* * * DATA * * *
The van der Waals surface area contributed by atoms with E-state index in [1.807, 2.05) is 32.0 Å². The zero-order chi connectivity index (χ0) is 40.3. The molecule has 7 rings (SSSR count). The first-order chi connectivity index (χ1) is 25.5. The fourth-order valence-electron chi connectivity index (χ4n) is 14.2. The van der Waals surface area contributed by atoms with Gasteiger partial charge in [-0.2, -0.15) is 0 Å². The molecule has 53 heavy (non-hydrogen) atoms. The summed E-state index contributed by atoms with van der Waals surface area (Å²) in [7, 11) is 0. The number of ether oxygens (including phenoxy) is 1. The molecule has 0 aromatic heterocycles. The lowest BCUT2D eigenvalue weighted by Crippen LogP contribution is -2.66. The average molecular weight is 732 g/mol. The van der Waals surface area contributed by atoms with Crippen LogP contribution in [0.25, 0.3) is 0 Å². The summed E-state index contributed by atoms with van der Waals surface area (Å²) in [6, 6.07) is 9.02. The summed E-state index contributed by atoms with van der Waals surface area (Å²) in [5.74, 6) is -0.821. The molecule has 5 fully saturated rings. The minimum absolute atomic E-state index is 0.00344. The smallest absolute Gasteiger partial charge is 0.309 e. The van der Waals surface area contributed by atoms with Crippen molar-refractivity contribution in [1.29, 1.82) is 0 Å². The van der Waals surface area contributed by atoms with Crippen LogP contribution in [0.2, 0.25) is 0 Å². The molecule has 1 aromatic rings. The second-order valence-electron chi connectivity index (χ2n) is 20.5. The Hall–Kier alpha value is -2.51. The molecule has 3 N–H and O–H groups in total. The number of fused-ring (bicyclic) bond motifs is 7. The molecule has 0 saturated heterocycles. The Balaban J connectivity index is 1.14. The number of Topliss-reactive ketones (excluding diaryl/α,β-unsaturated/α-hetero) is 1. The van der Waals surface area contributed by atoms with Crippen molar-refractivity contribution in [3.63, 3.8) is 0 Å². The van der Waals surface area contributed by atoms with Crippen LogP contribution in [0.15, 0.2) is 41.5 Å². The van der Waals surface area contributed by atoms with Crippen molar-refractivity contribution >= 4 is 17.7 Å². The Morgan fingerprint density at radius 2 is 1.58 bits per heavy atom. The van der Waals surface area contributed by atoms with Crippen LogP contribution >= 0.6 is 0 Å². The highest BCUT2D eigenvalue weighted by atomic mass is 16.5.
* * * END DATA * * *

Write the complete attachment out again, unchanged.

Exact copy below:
The van der Waals surface area contributed by atoms with E-state index in [1.807, 2.05) is 32.0 Å². The zero-order chi connectivity index (χ0) is 40.3. The molecule has 7 rings (SSSR count). The first-order chi connectivity index (χ1) is 25.5. The fourth-order valence-electron chi connectivity index (χ4n) is 14.2. The van der Waals surface area contributed by atoms with Gasteiger partial charge in [-0.2, -0.15) is 0 Å². The molecule has 53 heavy (non-hydrogen) atoms. The summed E-state index contributed by atoms with van der Waals surface area (Å²) in [7, 11) is 0. The number of ether oxygens (including phenoxy) is 1. The molecule has 0 aromatic heterocycles. The lowest BCUT2D eigenvalue weighted by Crippen LogP contribution is -2.66. The average molecular weight is 732 g/mol. The van der Waals surface area contributed by atoms with Crippen LogP contribution in [0.25, 0.3) is 0 Å². The summed E-state index contributed by atoms with van der Waals surface area (Å²) in [6, 6.07) is 9.02. The summed E-state index contributed by atoms with van der Waals surface area (Å²) in [5.74, 6) is -0.821. The molecule has 5 fully saturated rings. The minimum absolute atomic E-state index is 0.00344. The smallest absolute Gasteiger partial charge is 0.309 e. The van der Waals surface area contributed by atoms with Crippen molar-refractivity contribution in [1.29, 1.82) is 0 Å². The van der Waals surface area contributed by atoms with Crippen LogP contribution in [0.2, 0.25) is 0 Å². The molecule has 1 aromatic rings. The second-order valence-electron chi connectivity index (χ2n) is 20.5. The Hall–Kier alpha value is -2.51. The molecule has 3 N–H and O–H groups in total. The number of fused-ring (bicyclic) bond motifs is 7. The molecule has 0 saturated heterocycles. The Balaban J connectivity index is 1.14. The number of Topliss-reactive ketones (excluding diaryl/α,β-unsaturated/α-hetero) is 1. The van der Waals surface area contributed by atoms with Crippen molar-refractivity contribution in [3.63, 3.8) is 0 Å². The van der Waals surface area contributed by atoms with Crippen LogP contribution in [0.15, 0.2) is 41.5 Å². The van der Waals surface area contributed by atoms with Crippen molar-refractivity contribution >= 4 is 17.7 Å². The Morgan fingerprint density at radius 2 is 1.58 bits per heavy atom. The van der Waals surface area contributed by atoms with Crippen LogP contribution >= 0.6 is 0 Å². The highest BCUT2D eigenvalue weighted by atomic mass is 16.5.